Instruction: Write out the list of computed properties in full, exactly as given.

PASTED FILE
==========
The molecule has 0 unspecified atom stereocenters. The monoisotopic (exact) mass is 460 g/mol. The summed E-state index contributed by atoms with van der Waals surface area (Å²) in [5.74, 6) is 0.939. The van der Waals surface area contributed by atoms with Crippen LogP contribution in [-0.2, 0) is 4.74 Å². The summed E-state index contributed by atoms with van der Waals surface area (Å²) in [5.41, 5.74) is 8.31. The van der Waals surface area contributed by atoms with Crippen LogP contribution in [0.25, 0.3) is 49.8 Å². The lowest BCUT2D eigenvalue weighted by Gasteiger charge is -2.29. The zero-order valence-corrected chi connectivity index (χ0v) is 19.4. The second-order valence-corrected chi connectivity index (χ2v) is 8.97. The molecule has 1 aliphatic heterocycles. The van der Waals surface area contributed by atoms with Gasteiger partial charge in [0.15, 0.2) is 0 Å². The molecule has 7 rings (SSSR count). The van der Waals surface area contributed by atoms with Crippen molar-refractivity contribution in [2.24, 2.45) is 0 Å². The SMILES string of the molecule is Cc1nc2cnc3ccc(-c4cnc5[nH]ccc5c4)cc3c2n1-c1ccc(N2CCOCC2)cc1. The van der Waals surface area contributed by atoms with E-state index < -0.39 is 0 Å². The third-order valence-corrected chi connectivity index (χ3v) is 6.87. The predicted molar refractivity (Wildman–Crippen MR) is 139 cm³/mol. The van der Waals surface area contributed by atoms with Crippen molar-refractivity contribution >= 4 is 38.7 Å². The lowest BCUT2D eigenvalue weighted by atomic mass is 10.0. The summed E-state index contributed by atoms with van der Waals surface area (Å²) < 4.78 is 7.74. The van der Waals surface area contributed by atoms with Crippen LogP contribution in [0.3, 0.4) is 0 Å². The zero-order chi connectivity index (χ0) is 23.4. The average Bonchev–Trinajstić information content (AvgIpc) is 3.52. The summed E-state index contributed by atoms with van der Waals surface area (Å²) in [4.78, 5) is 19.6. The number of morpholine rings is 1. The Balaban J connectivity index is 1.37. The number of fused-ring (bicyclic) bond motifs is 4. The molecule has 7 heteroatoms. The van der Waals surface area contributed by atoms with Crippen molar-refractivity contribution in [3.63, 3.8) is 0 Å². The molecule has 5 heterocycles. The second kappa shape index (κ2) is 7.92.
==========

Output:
The molecule has 0 unspecified atom stereocenters. The monoisotopic (exact) mass is 460 g/mol. The summed E-state index contributed by atoms with van der Waals surface area (Å²) in [5.74, 6) is 0.939. The van der Waals surface area contributed by atoms with Crippen LogP contribution in [-0.2, 0) is 4.74 Å². The summed E-state index contributed by atoms with van der Waals surface area (Å²) in [5.41, 5.74) is 8.31. The van der Waals surface area contributed by atoms with Crippen LogP contribution in [0.25, 0.3) is 49.8 Å². The lowest BCUT2D eigenvalue weighted by Gasteiger charge is -2.29. The zero-order valence-corrected chi connectivity index (χ0v) is 19.4. The second-order valence-corrected chi connectivity index (χ2v) is 8.97. The molecule has 1 aliphatic heterocycles. The van der Waals surface area contributed by atoms with Gasteiger partial charge in [0.15, 0.2) is 0 Å². The molecule has 7 rings (SSSR count). The van der Waals surface area contributed by atoms with Crippen molar-refractivity contribution in [2.24, 2.45) is 0 Å². The SMILES string of the molecule is Cc1nc2cnc3ccc(-c4cnc5[nH]ccc5c4)cc3c2n1-c1ccc(N2CCOCC2)cc1. The van der Waals surface area contributed by atoms with E-state index < -0.39 is 0 Å². The third-order valence-corrected chi connectivity index (χ3v) is 6.87. The predicted molar refractivity (Wildman–Crippen MR) is 139 cm³/mol. The van der Waals surface area contributed by atoms with Crippen molar-refractivity contribution >= 4 is 38.7 Å². The lowest BCUT2D eigenvalue weighted by atomic mass is 10.0. The summed E-state index contributed by atoms with van der Waals surface area (Å²) < 4.78 is 7.74. The van der Waals surface area contributed by atoms with Crippen LogP contribution in [0.3, 0.4) is 0 Å². The zero-order chi connectivity index (χ0) is 23.4. The average Bonchev–Trinajstić information content (AvgIpc) is 3.52. The summed E-state index contributed by atoms with van der Waals surface area (Å²) in [4.78, 5) is 19.6. The number of morpholine rings is 1. The Balaban J connectivity index is 1.37. The number of fused-ring (bicyclic) bond motifs is 4. The molecule has 7 heteroatoms. The van der Waals surface area contributed by atoms with Crippen molar-refractivity contribution in [3.63, 3.8) is 0 Å². The molecule has 5 heterocycles. The second kappa shape index (κ2) is 7.92.